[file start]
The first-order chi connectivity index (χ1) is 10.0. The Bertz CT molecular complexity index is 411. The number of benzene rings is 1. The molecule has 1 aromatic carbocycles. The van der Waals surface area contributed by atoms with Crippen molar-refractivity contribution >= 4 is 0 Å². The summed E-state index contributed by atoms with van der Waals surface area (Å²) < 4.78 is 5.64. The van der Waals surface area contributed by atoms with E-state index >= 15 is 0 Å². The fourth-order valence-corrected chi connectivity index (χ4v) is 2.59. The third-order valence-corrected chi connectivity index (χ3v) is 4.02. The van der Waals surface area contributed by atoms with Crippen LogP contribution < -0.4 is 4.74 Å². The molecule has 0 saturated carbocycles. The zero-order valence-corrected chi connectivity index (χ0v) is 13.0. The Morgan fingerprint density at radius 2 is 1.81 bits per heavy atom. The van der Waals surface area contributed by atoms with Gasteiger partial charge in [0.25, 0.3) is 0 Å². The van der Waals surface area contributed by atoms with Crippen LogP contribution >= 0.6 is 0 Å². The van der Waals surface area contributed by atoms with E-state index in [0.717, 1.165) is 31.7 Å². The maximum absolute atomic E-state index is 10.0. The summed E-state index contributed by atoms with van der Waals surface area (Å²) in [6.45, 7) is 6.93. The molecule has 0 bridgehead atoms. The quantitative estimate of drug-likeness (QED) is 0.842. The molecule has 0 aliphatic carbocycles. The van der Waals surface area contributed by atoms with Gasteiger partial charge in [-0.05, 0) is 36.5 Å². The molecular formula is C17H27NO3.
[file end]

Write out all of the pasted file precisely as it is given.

The first-order chi connectivity index (χ1) is 10.0. The Bertz CT molecular complexity index is 411. The number of benzene rings is 1. The molecule has 1 aromatic carbocycles. The van der Waals surface area contributed by atoms with Crippen molar-refractivity contribution >= 4 is 0 Å². The summed E-state index contributed by atoms with van der Waals surface area (Å²) < 4.78 is 5.64. The van der Waals surface area contributed by atoms with E-state index >= 15 is 0 Å². The fourth-order valence-corrected chi connectivity index (χ4v) is 2.59. The third-order valence-corrected chi connectivity index (χ3v) is 4.02. The van der Waals surface area contributed by atoms with Crippen LogP contribution < -0.4 is 4.74 Å². The molecule has 0 saturated carbocycles. The zero-order valence-corrected chi connectivity index (χ0v) is 13.0. The Morgan fingerprint density at radius 2 is 1.81 bits per heavy atom. The van der Waals surface area contributed by atoms with Gasteiger partial charge in [0.25, 0.3) is 0 Å². The van der Waals surface area contributed by atoms with Crippen LogP contribution >= 0.6 is 0 Å². The van der Waals surface area contributed by atoms with E-state index in [0.717, 1.165) is 31.7 Å². The maximum absolute atomic E-state index is 10.0. The summed E-state index contributed by atoms with van der Waals surface area (Å²) in [6.45, 7) is 6.93. The molecule has 0 bridgehead atoms. The quantitative estimate of drug-likeness (QED) is 0.842. The molecule has 0 aliphatic carbocycles. The van der Waals surface area contributed by atoms with Gasteiger partial charge in [-0.05, 0) is 36.5 Å². The molecular formula is C17H27NO3.